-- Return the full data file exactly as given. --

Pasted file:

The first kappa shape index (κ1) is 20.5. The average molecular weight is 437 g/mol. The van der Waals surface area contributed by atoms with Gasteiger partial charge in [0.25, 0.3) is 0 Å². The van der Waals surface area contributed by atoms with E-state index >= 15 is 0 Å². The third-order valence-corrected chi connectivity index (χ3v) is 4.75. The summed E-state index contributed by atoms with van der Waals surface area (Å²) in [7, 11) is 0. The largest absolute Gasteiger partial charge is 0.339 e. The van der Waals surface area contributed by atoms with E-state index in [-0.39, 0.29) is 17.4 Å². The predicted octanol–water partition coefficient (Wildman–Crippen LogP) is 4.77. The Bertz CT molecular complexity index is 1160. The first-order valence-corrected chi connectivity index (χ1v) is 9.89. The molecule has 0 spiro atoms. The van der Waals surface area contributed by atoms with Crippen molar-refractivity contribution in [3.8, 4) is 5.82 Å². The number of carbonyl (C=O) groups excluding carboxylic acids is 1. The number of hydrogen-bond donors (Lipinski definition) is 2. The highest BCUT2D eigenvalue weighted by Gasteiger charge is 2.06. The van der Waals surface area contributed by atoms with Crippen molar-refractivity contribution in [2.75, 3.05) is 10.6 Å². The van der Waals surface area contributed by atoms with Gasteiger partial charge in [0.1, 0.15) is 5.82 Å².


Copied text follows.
The first kappa shape index (κ1) is 20.5. The average molecular weight is 437 g/mol. The van der Waals surface area contributed by atoms with Gasteiger partial charge in [0.25, 0.3) is 0 Å². The van der Waals surface area contributed by atoms with E-state index >= 15 is 0 Å². The third-order valence-corrected chi connectivity index (χ3v) is 4.75. The summed E-state index contributed by atoms with van der Waals surface area (Å²) in [7, 11) is 0. The largest absolute Gasteiger partial charge is 0.339 e. The van der Waals surface area contributed by atoms with E-state index in [-0.39, 0.29) is 17.4 Å². The predicted octanol–water partition coefficient (Wildman–Crippen LogP) is 4.77. The Bertz CT molecular complexity index is 1160. The first-order valence-corrected chi connectivity index (χ1v) is 9.89. The molecule has 0 spiro atoms. The van der Waals surface area contributed by atoms with Crippen molar-refractivity contribution in [3.8, 4) is 5.82 Å². The number of carbonyl (C=O) groups excluding carboxylic acids is 1. The number of hydrogen-bond donors (Lipinski definition) is 2. The highest BCUT2D eigenvalue weighted by Gasteiger charge is 2.06. The van der Waals surface area contributed by atoms with Crippen molar-refractivity contribution in [2.75, 3.05) is 10.6 Å². The van der Waals surface area contributed by atoms with Gasteiger partial charge in [0.1, 0.15) is 5.82 Å².